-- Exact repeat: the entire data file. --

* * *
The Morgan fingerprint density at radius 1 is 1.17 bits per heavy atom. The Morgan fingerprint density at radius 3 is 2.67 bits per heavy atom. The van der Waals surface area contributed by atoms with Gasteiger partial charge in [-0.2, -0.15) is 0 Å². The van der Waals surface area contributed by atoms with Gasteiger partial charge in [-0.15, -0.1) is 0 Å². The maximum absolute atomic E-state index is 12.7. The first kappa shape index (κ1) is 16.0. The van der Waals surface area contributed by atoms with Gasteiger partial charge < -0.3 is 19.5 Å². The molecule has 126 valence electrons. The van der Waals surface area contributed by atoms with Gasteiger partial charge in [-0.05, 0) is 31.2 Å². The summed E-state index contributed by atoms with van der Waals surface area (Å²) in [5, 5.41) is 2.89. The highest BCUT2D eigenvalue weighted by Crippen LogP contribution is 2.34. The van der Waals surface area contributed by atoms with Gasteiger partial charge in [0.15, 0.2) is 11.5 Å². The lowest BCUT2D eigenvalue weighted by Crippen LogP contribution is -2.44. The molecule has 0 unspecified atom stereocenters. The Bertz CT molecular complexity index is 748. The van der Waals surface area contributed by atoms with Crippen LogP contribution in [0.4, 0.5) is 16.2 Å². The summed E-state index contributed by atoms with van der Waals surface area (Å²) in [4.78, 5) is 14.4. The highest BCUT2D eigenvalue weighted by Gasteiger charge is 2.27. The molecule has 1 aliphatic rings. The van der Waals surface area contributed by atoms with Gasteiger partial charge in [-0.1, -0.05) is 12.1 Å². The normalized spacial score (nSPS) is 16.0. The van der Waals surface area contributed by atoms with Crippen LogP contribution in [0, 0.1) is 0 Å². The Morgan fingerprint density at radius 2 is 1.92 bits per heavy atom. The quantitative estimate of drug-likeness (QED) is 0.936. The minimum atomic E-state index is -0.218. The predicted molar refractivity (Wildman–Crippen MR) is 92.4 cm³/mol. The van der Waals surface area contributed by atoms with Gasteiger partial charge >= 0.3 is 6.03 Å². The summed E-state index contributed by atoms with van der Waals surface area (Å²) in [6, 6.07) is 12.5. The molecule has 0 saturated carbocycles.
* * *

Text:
The Morgan fingerprint density at radius 1 is 1.17 bits per heavy atom. The Morgan fingerprint density at radius 3 is 2.67 bits per heavy atom. The van der Waals surface area contributed by atoms with Gasteiger partial charge in [-0.2, -0.15) is 0 Å². The van der Waals surface area contributed by atoms with Gasteiger partial charge in [-0.15, -0.1) is 0 Å². The maximum absolute atomic E-state index is 12.7. The first kappa shape index (κ1) is 16.0. The van der Waals surface area contributed by atoms with Gasteiger partial charge < -0.3 is 19.5 Å². The molecule has 126 valence electrons. The van der Waals surface area contributed by atoms with Gasteiger partial charge in [-0.05, 0) is 31.2 Å². The summed E-state index contributed by atoms with van der Waals surface area (Å²) in [5, 5.41) is 2.89. The highest BCUT2D eigenvalue weighted by Crippen LogP contribution is 2.34. The van der Waals surface area contributed by atoms with Gasteiger partial charge in [0.15, 0.2) is 11.5 Å². The lowest BCUT2D eigenvalue weighted by Crippen LogP contribution is -2.44. The molecule has 0 unspecified atom stereocenters. The Bertz CT molecular complexity index is 748. The van der Waals surface area contributed by atoms with Crippen LogP contribution in [0.4, 0.5) is 16.2 Å². The summed E-state index contributed by atoms with van der Waals surface area (Å²) in [4.78, 5) is 14.4. The highest BCUT2D eigenvalue weighted by Gasteiger charge is 2.27. The molecule has 1 aliphatic rings. The van der Waals surface area contributed by atoms with Gasteiger partial charge in [-0.1, -0.05) is 12.1 Å². The normalized spacial score (nSPS) is 16.0. The van der Waals surface area contributed by atoms with Crippen LogP contribution in [0, 0.1) is 0 Å². The Morgan fingerprint density at radius 2 is 1.92 bits per heavy atom. The quantitative estimate of drug-likeness (QED) is 0.936. The minimum atomic E-state index is -0.218. The predicted molar refractivity (Wildman–Crippen MR) is 92.4 cm³/mol. The van der Waals surface area contributed by atoms with Gasteiger partial charge >= 0.3 is 6.03 Å². The summed E-state index contributed by atoms with van der Waals surface area (Å²) in [6, 6.07) is 12.5. The molecule has 0 saturated carbocycles.